- I often hear terms like brackish water, saline water, seawater, and brine in reference to desalination. What is the difference between them?
- How can water users not located on the coast benefit from desalinated seawater?
- Of the three projects that TWDB recommended for future studies (Brownsville, Corpus Christi and Freeport), would the TWDB select one to recommend to the Governor, based on the results of the feasibility studies?
- What is the average unit cost of desalinated seawater?
- How long does it take to build a plant, from the permit phase to the final construction phase?
- Does desalinating seawater hurt the marine life in the ocean?
- What happens to the salt that is removed from the water during desalination?
- How will desalinated seawater reach non-coastal areas for use?
- How will seawater desalination projects be funded?
- How many seawater desalination plants are currently in operation in Texas?
- How many seawater desalination plants are there in the United States? Where are most of them located?
Answers to Frequently Asked Questions
1. I often hear terms like brackish water, saline water, seawater, and brine in reference to desalination. What is the difference between them?
The primary difference between the types of water mentioned above is in the amount of total dissolved solids (TDS) they contain. Brackish water typically contains TDS in concentrations ranging from 1,000 milligrams per liter (mg/l) to 10,000 mg/l. Saline water or salt water has more than 10,000 mg/l TDS. And, brine is very salty water (TDS greater than 35,000 mg/l). Seawater typically is very salty (TDS >35,000 mg/l).
In a reverse-osmosis system, the greater the TDS concentration of the water, the higher the pressure needed for the pumps to push water through the membranes, and consequently, the higher the energy costs. Desalinating seawater is, therefore, usually more costly than desalinating brackish water (see Question 4, below).
2. How can water users not located on the coast benefit from desalinated seawater?
Development of seawater desalination along the Texas Gulf Coast will help relieve stress on existing conventional surface water and groundwater supply sources in coastal areas which in turn could make these resources available to water users located away from the coast. In this context, seawater desalination can indirectly benefit people living hundreds of miles away from the coastline.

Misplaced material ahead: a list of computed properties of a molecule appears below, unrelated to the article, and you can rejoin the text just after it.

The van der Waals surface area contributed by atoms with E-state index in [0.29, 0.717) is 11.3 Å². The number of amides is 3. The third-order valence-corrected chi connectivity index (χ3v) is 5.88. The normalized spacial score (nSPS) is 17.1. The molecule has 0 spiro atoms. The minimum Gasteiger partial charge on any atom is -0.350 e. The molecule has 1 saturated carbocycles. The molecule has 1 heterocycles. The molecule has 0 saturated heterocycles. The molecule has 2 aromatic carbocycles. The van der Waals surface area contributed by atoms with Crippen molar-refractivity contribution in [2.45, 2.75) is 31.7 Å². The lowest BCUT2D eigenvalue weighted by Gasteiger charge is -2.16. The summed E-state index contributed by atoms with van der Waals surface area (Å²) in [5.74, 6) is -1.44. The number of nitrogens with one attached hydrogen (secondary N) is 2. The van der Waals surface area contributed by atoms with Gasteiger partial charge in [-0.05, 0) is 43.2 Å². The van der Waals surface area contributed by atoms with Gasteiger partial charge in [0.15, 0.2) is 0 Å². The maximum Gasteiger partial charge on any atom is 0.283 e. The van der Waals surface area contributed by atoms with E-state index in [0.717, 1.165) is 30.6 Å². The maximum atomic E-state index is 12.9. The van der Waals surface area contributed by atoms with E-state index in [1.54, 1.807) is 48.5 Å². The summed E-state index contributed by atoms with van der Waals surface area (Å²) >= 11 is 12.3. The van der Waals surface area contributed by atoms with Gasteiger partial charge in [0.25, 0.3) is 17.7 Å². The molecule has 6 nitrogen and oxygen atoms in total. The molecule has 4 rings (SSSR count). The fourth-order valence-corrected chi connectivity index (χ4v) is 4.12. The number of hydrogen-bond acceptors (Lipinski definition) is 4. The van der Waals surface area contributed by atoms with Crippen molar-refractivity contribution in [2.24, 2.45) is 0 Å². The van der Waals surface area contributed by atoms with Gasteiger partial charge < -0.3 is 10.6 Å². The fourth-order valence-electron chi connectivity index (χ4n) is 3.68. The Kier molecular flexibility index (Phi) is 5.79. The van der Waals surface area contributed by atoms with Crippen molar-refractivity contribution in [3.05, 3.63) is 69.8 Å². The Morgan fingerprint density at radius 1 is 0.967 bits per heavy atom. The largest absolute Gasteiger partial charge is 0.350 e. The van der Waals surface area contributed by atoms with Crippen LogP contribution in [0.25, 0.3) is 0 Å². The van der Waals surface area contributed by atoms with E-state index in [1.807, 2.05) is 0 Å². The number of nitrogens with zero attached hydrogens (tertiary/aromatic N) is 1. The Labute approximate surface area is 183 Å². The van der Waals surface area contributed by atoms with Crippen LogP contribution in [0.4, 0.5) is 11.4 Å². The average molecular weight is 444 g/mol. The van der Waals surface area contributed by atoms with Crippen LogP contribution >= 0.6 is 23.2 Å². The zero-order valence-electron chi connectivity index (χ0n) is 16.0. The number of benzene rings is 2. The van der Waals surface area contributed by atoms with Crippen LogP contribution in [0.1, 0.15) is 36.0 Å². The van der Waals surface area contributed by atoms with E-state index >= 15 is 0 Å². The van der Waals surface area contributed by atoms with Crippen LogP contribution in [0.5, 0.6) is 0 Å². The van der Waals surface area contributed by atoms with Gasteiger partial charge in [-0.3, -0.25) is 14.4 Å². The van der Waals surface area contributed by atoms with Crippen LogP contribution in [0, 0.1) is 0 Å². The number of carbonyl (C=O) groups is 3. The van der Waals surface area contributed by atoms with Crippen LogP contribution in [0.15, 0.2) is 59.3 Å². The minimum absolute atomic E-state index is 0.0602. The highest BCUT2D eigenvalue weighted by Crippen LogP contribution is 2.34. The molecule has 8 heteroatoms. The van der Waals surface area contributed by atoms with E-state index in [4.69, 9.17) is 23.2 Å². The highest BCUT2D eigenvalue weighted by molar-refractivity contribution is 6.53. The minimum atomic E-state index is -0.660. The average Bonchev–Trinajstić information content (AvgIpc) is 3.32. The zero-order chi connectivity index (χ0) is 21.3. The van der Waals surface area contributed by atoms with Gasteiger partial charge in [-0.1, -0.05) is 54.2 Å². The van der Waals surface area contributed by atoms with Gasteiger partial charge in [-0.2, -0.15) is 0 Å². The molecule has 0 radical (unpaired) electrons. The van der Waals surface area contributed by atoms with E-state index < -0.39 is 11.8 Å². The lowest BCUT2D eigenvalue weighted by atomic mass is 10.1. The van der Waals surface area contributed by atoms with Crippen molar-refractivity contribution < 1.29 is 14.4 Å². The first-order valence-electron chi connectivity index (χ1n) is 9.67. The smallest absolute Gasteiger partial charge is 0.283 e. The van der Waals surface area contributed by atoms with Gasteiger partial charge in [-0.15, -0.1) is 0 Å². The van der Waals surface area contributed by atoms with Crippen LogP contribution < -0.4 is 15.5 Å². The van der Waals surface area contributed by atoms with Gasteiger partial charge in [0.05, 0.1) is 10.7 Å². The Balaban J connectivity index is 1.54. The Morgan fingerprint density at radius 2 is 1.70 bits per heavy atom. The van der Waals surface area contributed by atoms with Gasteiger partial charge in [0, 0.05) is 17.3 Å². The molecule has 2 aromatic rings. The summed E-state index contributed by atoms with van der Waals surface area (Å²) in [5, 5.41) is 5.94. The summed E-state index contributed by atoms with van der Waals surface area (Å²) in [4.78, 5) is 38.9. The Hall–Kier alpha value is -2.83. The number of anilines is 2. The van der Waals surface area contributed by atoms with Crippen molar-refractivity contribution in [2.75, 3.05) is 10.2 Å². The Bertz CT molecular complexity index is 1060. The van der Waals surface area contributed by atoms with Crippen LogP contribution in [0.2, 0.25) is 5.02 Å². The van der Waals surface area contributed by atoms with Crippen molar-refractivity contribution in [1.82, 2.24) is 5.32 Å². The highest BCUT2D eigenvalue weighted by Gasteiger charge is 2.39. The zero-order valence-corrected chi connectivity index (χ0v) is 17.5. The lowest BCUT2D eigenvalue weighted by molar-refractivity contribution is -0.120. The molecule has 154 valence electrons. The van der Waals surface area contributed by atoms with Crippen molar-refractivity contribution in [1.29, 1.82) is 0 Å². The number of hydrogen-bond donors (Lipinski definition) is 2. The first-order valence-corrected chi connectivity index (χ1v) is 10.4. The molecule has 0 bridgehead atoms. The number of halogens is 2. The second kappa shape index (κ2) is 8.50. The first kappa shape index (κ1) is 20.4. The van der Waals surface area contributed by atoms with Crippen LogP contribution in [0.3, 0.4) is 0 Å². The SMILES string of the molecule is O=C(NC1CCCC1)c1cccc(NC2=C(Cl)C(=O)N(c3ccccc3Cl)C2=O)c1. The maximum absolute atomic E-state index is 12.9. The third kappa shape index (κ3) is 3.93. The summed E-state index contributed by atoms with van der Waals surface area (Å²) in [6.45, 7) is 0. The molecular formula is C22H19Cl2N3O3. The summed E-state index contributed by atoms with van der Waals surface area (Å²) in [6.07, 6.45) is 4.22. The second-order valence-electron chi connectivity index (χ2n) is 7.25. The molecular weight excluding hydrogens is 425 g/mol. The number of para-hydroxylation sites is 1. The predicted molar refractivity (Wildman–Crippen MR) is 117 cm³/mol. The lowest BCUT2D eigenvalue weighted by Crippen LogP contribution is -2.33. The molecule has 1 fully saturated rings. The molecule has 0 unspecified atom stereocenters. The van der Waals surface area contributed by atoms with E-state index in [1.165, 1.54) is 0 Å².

3. Of the three projects that TWDB recommended for future studies (Brownsville, Corpus Christi and Freeport), would the TWDB select one to recommend to the Governor, based on the results of the feasibility studies?
In 2003, TWDB funded $1.5 million for feasibility studies to assess the technical viability of these three proposed projects. These studies concluded that all three proposed projects were technically feasible and outlined the financial requirements necessary to implement the projects. In 2004, TWDB considered these conclusions and recommended that the state continue advancing toward implementation of a large-scale demonstration seawater desalination facility in Texas. In spring 2006, TWDB approved funding for a pilot plant study in Brownsville (Brownsville PUB). The 12-month study began in fall 2006 and is expected to be completed in late 2008.
4. What is the average unit cost of desalinated seawater?
Desalinated water cost is a function of capital costs, debt service, and operating costs. In general, desalinated seawater may cost anywhere from $2.50 to $3.00 per 1,000 gallons or more.
5. How long does it take to build a plant, from the permit phase to the final construction phase?